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I'm giving up my job to stay at home and wipe bums and snot off my legs

I wrote a letter thanking my company for the last five years, but regretfully handing in my notice. Now, I’m a mother who stays at home, writes Linda Duffy.

Linda Duffy

TODAY I GAVE up my job (pause for major anxious reaction). It’s okay, I think, but what the hell do I do now? The same thing I’ve been doing every day for the past year I guess.

So, the story is: This has been something we’ve been thinking about for a long time, since before Em was born really.

I’ve worked since I was 14. Actually, I worked before that, I’ve helped out in my family’s business since I was eight, but I’ve had clocking-in, rostered, taking home a proper wage jobs since I was 14.

And in all that time, in those 17 years I’ve never left one without a better one lined up or a plane ticket for some serious travelling booked…until today.

Today I wrote a letter thanking my company for the last five years, but regretfully handing in my notice.

Making the decision to stay at home 

Now, I’m a mother who stays at home. I’m an acronym! I am a game-creator, a snack-provider, a cleaner-upper, a bum-wiper, a referee, a maid, a punch-bag. This is going to take some getting used to.

This is what I always wanted, in theory. While I love my job, it has never been more important to me than my “real” life, not even close. I always thought that once I had kids I’d give up work the minute I had the chance.

I thought I might go back to work after the first, but definitely not after the second. I had visions of us going on days out, doing arts and crafts at home and having the house cosy and dinner cooked for when my husband got home and then we’d all sit around the piano singing songs before bedtime… wait, that last bit was Little Women, scratch that. But you get the general idea.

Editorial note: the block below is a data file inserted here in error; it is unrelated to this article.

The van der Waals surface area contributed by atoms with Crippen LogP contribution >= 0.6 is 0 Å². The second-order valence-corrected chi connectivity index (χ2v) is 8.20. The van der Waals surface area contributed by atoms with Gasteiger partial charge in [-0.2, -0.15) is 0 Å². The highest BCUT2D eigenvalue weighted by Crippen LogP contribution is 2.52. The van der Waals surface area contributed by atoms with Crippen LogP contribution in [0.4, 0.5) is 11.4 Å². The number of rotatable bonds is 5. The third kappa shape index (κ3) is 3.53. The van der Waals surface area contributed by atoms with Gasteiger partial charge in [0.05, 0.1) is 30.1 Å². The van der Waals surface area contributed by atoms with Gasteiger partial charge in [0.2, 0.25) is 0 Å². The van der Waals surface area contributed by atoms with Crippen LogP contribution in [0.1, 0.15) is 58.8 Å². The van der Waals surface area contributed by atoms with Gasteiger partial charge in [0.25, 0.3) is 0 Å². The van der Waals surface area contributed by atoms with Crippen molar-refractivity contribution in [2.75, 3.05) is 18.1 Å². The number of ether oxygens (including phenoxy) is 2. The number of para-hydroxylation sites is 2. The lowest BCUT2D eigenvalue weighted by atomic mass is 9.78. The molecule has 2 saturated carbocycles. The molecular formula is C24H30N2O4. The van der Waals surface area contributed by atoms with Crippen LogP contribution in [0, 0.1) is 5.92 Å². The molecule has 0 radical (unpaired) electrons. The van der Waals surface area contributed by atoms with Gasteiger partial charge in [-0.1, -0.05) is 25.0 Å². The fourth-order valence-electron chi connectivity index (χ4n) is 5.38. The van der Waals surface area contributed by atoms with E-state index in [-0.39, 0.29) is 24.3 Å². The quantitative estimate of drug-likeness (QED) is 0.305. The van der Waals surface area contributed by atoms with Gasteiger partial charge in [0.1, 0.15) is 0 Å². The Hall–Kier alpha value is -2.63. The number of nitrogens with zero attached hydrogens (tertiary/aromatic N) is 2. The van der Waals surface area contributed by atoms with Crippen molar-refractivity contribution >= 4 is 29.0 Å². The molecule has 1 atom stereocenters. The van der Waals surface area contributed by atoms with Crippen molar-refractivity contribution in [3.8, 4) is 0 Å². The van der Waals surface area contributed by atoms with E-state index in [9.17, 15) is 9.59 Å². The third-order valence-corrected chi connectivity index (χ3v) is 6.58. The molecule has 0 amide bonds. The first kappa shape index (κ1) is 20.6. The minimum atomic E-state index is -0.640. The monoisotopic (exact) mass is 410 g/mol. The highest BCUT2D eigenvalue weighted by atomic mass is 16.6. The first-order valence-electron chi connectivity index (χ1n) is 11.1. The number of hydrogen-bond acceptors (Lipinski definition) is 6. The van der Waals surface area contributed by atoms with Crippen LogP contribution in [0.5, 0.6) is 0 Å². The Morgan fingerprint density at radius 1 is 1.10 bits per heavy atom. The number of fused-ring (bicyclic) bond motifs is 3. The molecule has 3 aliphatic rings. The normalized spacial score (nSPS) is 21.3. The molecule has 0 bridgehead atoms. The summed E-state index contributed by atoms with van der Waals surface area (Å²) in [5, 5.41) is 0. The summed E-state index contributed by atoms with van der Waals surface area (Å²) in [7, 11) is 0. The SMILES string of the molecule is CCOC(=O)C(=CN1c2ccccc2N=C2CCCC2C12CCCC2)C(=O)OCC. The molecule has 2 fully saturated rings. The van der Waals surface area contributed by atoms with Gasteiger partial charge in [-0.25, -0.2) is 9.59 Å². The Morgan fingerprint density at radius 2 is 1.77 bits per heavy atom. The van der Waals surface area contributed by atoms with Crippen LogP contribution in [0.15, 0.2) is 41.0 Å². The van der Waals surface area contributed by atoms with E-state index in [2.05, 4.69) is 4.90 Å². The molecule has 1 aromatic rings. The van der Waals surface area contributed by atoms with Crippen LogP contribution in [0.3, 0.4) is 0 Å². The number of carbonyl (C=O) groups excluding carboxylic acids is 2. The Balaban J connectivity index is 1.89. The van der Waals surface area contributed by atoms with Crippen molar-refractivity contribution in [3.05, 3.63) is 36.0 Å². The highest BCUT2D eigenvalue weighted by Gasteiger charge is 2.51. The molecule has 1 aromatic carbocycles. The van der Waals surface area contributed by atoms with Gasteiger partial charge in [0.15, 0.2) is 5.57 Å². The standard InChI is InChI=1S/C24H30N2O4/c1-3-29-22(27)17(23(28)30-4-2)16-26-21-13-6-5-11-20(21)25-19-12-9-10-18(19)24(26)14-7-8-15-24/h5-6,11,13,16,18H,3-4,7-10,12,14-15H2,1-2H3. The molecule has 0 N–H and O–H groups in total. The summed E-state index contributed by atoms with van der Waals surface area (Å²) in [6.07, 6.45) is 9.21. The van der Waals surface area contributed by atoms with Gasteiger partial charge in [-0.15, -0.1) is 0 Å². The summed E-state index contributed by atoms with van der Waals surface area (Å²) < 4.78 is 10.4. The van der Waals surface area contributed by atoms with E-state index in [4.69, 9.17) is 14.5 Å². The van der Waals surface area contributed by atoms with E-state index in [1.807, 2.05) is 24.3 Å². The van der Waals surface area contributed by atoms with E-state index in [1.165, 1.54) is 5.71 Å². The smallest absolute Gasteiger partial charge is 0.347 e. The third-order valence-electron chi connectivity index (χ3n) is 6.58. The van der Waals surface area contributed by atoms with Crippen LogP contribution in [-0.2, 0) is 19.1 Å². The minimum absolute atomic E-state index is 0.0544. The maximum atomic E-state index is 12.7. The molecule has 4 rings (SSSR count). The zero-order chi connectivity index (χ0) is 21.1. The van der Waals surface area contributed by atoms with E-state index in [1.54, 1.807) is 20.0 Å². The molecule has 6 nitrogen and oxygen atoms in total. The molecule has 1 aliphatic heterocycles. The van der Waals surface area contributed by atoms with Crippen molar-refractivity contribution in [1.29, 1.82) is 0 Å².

But in reality being at home with two small kids is tough. Like, really tough. I knew it wouldn’t be easy, but I had no idea how hard it was really going to be.

Often I am shocked by the shortness of my temper and by the tendency of my patience to desert me at the worst moments.

I have broken so many promises that I made to myself as a mother. Promises like “I’ll never say that” and “I’ll always be patient” and “I’ll never lock myself in a bathroom with a packet of chocolate biscuits while they bang on the door and cry outside”, you know, the usual.

sahm 9

You don’t automatically turn into Mary Poppins

Every time it happens, I make a new promise, and it usually holds a little longer, but something I’ve come to realise is that giving birth does not magically transform you into Mary Poppins.

I am still the same person I was before, and that person is pretty selfish, introverted and easily annoyed. I thought becoming a mother would magically do away with all that, or that somehow these traits would never come to the fore when I was dealing with my own kids, but that’s not what has happened.

I didn’t expect it to feel like work, but it does.